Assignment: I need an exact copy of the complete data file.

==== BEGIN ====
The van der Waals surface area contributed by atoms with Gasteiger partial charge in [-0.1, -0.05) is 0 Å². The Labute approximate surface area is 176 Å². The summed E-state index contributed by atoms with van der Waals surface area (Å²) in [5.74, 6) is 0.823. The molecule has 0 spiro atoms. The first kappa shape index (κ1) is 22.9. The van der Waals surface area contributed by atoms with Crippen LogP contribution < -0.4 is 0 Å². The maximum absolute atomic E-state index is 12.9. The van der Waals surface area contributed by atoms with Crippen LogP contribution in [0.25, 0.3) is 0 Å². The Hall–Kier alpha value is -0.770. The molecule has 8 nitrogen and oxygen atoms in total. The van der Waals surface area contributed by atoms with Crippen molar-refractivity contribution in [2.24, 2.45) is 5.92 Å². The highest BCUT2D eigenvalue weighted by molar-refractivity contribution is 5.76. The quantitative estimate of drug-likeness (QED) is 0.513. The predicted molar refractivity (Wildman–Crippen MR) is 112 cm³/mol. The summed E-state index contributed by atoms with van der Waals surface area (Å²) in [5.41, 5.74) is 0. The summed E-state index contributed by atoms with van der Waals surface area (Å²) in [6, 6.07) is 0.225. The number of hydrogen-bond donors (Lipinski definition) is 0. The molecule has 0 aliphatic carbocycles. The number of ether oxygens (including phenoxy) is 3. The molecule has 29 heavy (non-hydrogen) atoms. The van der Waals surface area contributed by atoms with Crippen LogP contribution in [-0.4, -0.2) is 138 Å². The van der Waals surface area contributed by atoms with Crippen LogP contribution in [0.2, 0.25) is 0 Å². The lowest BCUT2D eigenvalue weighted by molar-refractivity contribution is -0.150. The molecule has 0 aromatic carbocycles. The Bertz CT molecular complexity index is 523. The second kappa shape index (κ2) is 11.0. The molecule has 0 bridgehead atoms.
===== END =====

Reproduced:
The van der Waals surface area contributed by atoms with Gasteiger partial charge in [-0.1, -0.05) is 0 Å². The Labute approximate surface area is 176 Å². The summed E-state index contributed by atoms with van der Waals surface area (Å²) in [5.74, 6) is 0.823. The molecule has 0 spiro atoms. The first kappa shape index (κ1) is 22.9. The van der Waals surface area contributed by atoms with Crippen LogP contribution < -0.4 is 0 Å². The maximum absolute atomic E-state index is 12.9. The van der Waals surface area contributed by atoms with Crippen LogP contribution in [0.25, 0.3) is 0 Å². The Hall–Kier alpha value is -0.770. The molecule has 8 nitrogen and oxygen atoms in total. The van der Waals surface area contributed by atoms with Crippen molar-refractivity contribution in [2.24, 2.45) is 5.92 Å². The highest BCUT2D eigenvalue weighted by molar-refractivity contribution is 5.76. The quantitative estimate of drug-likeness (QED) is 0.513. The predicted molar refractivity (Wildman–Crippen MR) is 112 cm³/mol. The summed E-state index contributed by atoms with van der Waals surface area (Å²) in [5.41, 5.74) is 0. The summed E-state index contributed by atoms with van der Waals surface area (Å²) in [6, 6.07) is 0.225. The number of hydrogen-bond donors (Lipinski definition) is 0. The molecule has 0 aliphatic carbocycles. The number of ether oxygens (including phenoxy) is 3. The molecule has 29 heavy (non-hydrogen) atoms. The van der Waals surface area contributed by atoms with Crippen LogP contribution in [-0.4, -0.2) is 138 Å². The van der Waals surface area contributed by atoms with Crippen LogP contribution in [0.2, 0.25) is 0 Å². The lowest BCUT2D eigenvalue weighted by molar-refractivity contribution is -0.150. The molecule has 0 aromatic carbocycles. The Bertz CT molecular complexity index is 523. The second kappa shape index (κ2) is 11.0. The molecule has 0 bridgehead atoms.